I must confess, between you and me, that I never, ever go to England. I know it's the country that neighbours my own but why would I swap the rugged, mountainous wildscapes of Scotland for the tame fields of England. Here's one reason ... Bart and I only had five days to spend together at Christmas and needed a halfway point between Scotland and Belgium. That'll be England then! My train and Bart's campervan met at Stevenage, the last stop before London. A quick look at the map showed the closest green space was the Chilterns Area of Outstanding Natural Beauty. We had the van parked up there early Christmas morning, ready for a few days of outdoor fun by boot and bike.
The Chilterns is a range of gently rolling wooded hills west of London. They rise abruptly on the west side in a steep, chalk escarpment that marks the limit of the ice sheet in the last ice age. Below the escarpment the fields and villages of the Vale of Aylesbury stretch to the horizon. There are no wild mountains or dramatic landscapes but what the Chilterns have in bucket loads is charm.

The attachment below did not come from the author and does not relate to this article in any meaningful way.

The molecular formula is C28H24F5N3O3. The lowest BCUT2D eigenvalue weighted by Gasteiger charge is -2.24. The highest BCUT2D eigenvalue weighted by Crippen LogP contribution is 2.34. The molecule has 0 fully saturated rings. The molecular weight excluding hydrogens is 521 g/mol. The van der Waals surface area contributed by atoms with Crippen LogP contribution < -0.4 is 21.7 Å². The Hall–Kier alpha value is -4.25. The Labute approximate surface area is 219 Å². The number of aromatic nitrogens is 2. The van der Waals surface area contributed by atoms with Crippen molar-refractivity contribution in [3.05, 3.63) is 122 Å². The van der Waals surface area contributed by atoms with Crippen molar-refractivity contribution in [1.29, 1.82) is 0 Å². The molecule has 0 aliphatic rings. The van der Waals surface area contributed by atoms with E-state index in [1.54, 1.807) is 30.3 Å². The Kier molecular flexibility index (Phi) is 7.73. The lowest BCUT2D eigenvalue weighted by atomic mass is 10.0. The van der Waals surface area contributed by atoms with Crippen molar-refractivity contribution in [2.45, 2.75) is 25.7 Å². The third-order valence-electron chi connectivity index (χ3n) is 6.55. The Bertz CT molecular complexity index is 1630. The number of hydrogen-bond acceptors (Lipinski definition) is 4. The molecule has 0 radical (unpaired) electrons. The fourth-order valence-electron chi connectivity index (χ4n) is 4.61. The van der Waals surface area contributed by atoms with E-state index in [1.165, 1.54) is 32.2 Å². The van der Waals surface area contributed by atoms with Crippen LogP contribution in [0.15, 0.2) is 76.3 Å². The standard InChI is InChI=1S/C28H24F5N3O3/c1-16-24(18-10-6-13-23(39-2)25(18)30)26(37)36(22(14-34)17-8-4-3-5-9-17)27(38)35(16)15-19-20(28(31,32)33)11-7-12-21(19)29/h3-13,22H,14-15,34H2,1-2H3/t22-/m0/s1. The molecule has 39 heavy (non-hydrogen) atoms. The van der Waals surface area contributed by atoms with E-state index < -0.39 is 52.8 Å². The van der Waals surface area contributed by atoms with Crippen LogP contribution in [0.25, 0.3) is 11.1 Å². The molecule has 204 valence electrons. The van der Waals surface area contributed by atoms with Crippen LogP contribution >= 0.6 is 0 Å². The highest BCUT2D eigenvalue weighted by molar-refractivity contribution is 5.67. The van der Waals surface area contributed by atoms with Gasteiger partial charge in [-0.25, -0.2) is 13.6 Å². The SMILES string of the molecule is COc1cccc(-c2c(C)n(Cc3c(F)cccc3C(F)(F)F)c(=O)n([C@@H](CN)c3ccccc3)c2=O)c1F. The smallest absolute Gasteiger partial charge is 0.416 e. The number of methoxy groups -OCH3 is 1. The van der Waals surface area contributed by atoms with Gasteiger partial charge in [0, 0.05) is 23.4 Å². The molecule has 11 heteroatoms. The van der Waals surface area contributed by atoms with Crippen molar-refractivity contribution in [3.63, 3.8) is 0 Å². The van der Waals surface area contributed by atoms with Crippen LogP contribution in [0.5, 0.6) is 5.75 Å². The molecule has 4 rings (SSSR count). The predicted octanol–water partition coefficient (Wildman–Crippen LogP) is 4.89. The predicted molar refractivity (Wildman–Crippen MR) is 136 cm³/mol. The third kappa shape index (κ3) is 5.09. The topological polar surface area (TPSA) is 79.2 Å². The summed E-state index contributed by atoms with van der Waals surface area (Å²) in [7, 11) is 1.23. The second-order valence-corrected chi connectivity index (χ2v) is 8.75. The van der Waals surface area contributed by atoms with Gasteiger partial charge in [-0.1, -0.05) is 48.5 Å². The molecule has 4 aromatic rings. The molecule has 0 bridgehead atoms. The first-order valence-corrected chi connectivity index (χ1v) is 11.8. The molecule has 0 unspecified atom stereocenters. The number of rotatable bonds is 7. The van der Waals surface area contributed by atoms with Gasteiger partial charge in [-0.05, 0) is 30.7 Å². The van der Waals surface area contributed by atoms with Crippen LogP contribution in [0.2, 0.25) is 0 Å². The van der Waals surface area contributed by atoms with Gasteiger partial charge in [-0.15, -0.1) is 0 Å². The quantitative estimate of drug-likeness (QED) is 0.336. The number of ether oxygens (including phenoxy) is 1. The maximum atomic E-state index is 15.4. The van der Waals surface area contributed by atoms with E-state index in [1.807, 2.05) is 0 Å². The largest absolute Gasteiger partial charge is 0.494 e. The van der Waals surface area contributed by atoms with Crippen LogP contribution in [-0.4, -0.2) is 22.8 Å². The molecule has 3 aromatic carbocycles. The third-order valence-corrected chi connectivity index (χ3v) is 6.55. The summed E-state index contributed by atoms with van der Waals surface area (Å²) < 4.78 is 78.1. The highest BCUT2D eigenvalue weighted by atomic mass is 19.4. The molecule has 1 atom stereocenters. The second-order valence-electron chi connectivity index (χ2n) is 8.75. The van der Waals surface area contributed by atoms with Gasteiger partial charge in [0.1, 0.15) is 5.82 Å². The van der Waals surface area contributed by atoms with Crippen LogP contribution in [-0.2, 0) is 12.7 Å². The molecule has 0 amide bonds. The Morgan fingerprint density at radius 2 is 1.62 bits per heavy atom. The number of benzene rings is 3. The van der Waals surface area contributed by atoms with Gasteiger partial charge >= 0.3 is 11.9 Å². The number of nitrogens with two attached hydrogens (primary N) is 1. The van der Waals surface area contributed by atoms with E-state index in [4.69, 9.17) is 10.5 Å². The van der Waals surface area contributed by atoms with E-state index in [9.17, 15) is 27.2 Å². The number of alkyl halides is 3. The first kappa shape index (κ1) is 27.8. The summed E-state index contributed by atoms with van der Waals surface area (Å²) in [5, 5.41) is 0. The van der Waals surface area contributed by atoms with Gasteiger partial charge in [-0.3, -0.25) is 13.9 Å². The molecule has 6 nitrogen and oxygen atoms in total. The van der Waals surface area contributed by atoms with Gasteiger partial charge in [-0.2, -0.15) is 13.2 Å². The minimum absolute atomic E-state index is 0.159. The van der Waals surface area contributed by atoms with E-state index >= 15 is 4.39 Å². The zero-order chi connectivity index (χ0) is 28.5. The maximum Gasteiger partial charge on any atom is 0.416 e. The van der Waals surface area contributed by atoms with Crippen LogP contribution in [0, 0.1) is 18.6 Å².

We happily wandered for hours and hours along the maze of footpaths that criss-cross the area. These old routes must have been used for centuries. Sometimes the paths passed through ancient woods with knarled old trees or tall elegant beeches whose smooth trunks glowed burnt orange in afternoon rays. Sometimes they crossed open fields where the grass was crunchy with frost and Canada geese grazed in the cold winter sun. Other times the footpaths were squeezed between tall hedgerows before popping out into a little, country hamlet where Christmas wreaths hung on smart cottage doors and the lights on the village Christmas tree twinkled in the dusk of late afternoon. Another day we walked for miles along the frozen waters of the Grand Union Canal where sun-sparkled frost coated the boats and bridges, and smoke from the chimneys of the barges drifted slowly into the still, blue air.
It was England and it was absolutely charming.
We based the campervan at Tring Reservoirs from where it's easy to do big walks in the hills or cycles on the wee back roads. Near Tring you can pick up the Ridgeway, a long distance trail that stretches the length of the Chilterns that we used for a couple of our walks. In this area we also used the Grand Union Canal towpath to make a loop back to Tring from the Ridgeway or as a day walk in itself combined with local footpaths. There is an unbelievable number of footpaths here which is fantastic. The footpaths were often muddy and churned up which I put down to there being a lot of posh people with horses in the area.
For more information on the Chilterns including an interactive OS map with walking and cycle routes, click HERE.